Friday, March 3, 2017
A recent case out of the Southern District of Florida, Rodriguez v. Liberty Mutual Fire Insurance Company, Case Number 16-21926-CIV-MORENO (behind paywall), clarifies the statute of limitations on insurance claims. Rodriguez filed an insurance claim in 2005, to cover damage resulting from Hurricane Katrina. That same year, Liberty Mutual sent Rodriguez a check with a letter indicating that the claim had been completely reviewed. Rodriguez took the check and cashed it. Then, ten years later, in 2015, Rodriguez requested an appraisal of the claim, which Liberty Mutual denied. Rodriguez then brought suit, alleging that the statute of limitations should be measured from Liberty Mutual's denial of the appraisal request in 2015, rather than from the payment of the claim in 2005.
The court disagreed with Rodriguez. Florida has a five-year statute of limitations on breach of property insurance contract claims. The statute of limitation runs from the breach of the policy. The complaint here alleged that Liberty Mutual breached the contract by failing to make full and adequate payment for the damage done in 2005. Liberty Mutual had informed Rodriguez in 2005 that it considered its review to be complete and Rodriguez made no indication to Liberty Mutual that it was dissatisfied with Liberty Mutual's decision until 2015. Rodriguez also gave no reason to try to justify the ten-year delay in notifying Liberty Mutual of a dispute. Therefore, the statute of limitations began accruing in 2005, not in 2015 when the appraisal request was denied. Otherwise, an insured could simply sit on rights an indefinite period of time, ask for an appraisal many years later, and never be barred by the statute of limitations, which the court thought could not be the right result.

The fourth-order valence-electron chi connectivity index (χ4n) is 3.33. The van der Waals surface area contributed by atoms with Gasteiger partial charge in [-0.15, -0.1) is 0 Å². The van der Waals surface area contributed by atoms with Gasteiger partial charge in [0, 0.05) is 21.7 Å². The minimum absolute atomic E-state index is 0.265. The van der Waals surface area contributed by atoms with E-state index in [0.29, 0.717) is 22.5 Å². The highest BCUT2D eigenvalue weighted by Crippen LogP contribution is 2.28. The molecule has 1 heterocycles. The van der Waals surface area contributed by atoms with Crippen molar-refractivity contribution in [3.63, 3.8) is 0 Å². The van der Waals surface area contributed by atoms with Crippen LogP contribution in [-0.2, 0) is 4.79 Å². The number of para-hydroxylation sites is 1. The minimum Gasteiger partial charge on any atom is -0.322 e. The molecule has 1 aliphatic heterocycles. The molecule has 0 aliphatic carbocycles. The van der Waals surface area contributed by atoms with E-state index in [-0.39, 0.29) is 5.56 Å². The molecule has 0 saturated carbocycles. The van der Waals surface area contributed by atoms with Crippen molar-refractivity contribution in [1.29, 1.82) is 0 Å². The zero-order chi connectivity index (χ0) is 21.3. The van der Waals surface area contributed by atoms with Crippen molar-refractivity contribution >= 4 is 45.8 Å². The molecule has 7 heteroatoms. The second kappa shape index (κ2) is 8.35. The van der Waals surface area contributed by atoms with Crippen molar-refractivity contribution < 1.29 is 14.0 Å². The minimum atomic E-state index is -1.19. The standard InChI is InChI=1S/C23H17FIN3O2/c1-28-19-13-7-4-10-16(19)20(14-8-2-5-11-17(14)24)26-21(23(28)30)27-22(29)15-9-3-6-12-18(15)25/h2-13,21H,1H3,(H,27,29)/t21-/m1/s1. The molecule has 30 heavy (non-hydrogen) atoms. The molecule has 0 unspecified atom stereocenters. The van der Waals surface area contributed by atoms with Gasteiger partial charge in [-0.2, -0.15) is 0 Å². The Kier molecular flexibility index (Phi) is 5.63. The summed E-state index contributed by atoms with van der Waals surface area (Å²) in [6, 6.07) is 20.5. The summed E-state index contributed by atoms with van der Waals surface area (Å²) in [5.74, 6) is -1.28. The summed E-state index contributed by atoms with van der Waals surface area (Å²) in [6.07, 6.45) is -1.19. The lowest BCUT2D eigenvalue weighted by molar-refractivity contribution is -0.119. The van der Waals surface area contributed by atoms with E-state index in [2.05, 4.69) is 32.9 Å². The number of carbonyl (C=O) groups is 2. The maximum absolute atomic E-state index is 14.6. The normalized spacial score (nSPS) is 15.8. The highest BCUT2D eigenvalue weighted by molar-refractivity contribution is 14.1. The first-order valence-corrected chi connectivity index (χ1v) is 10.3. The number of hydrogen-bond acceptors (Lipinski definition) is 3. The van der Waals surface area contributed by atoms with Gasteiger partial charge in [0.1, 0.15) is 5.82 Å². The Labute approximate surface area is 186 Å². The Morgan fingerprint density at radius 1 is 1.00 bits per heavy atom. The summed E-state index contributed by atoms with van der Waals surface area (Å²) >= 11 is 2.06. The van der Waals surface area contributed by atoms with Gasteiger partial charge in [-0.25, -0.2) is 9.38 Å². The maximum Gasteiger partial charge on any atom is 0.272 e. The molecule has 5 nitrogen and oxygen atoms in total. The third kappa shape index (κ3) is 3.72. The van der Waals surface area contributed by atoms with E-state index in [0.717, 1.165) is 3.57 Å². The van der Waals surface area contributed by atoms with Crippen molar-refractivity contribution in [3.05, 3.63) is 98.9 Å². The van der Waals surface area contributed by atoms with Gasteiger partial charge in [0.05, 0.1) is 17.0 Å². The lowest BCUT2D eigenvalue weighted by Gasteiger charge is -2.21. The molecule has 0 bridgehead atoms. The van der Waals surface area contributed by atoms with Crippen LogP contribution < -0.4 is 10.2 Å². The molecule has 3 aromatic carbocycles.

In addition, the court found that, even if the statute of limitations did not bar the action, Rodriguez breached the insurance policy by failing to provide "prompt notice" as required under the policy. In Florida, this failure to provide prompt notice can justify a denial of coverage. The court found that waiting ten years constituted late notice, and, in Florida, also raised a presumption that Liberty Mutual was prejudiced by the delay, which Rodriguez did not even attempt to overcome. Even without the presumption, the court held that Liberty Mutual had shown prejudice because evidence showed that the house had been damaged again in 2013, which would have made it difficult for Liberty Mutual to investigate the previous 2005 damage at issue in this case.